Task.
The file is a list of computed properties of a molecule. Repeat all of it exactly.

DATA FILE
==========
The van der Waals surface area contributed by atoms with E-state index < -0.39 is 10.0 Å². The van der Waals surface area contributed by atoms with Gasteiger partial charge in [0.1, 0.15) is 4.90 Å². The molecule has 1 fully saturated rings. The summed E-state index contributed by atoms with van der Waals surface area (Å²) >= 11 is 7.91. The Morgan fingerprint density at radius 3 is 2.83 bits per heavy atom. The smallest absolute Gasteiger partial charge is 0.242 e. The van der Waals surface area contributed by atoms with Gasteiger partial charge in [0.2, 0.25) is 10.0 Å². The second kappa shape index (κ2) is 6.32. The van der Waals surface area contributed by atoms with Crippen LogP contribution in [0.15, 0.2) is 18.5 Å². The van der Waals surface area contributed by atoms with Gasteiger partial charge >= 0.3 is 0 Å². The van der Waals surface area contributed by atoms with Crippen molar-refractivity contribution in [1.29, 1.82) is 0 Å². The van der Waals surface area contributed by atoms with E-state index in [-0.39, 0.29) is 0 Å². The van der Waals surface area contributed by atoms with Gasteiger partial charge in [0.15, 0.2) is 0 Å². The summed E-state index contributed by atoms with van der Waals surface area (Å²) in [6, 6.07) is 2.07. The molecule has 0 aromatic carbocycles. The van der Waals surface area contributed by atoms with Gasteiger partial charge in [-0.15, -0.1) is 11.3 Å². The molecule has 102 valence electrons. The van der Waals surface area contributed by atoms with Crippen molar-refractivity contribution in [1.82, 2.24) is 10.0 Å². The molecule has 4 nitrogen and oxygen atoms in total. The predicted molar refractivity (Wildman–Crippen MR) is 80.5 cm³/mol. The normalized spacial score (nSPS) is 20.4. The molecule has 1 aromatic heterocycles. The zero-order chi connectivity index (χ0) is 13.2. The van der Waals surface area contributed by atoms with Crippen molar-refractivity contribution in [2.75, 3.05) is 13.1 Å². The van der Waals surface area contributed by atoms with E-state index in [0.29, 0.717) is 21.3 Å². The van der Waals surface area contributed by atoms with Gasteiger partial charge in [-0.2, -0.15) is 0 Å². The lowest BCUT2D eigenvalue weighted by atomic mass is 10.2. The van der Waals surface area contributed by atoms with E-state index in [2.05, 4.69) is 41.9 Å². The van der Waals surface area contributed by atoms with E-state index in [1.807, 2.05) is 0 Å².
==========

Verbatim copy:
The van der Waals surface area contributed by atoms with E-state index < -0.39 is 10.0 Å². The van der Waals surface area contributed by atoms with Gasteiger partial charge in [0.1, 0.15) is 4.90 Å². The molecule has 1 fully saturated rings. The summed E-state index contributed by atoms with van der Waals surface area (Å²) >= 11 is 7.91. The Morgan fingerprint density at radius 3 is 2.83 bits per heavy atom. The smallest absolute Gasteiger partial charge is 0.242 e. The van der Waals surface area contributed by atoms with Gasteiger partial charge in [0.2, 0.25) is 10.0 Å². The second kappa shape index (κ2) is 6.32. The van der Waals surface area contributed by atoms with Crippen LogP contribution in [0.15, 0.2) is 18.5 Å². The van der Waals surface area contributed by atoms with Gasteiger partial charge >= 0.3 is 0 Å². The van der Waals surface area contributed by atoms with Crippen molar-refractivity contribution in [1.29, 1.82) is 0 Å². The van der Waals surface area contributed by atoms with E-state index in [-0.39, 0.29) is 0 Å². The van der Waals surface area contributed by atoms with Gasteiger partial charge in [0.15, 0.2) is 0 Å². The summed E-state index contributed by atoms with van der Waals surface area (Å²) in [6, 6.07) is 2.07. The molecule has 0 aromatic carbocycles. The van der Waals surface area contributed by atoms with Gasteiger partial charge in [-0.15, -0.1) is 11.3 Å². The molecule has 102 valence electrons. The van der Waals surface area contributed by atoms with Crippen molar-refractivity contribution in [1.82, 2.24) is 10.0 Å². The molecule has 4 nitrogen and oxygen atoms in total. The predicted molar refractivity (Wildman–Crippen MR) is 80.5 cm³/mol. The normalized spacial score (nSPS) is 20.4. The molecule has 1 aromatic heterocycles. The zero-order chi connectivity index (χ0) is 13.2. The van der Waals surface area contributed by atoms with Crippen molar-refractivity contribution in [2.75, 3.05) is 13.1 Å². The van der Waals surface area contributed by atoms with E-state index in [0.29, 0.717) is 21.3 Å². The van der Waals surface area contributed by atoms with Gasteiger partial charge in [-0.2, -0.15) is 0 Å². The lowest BCUT2D eigenvalue weighted by atomic mass is 10.2. The van der Waals surface area contributed by atoms with E-state index in [2.05, 4.69) is 41.9 Å². The van der Waals surface area contributed by atoms with E-state index in [1.807, 2.05) is 0 Å².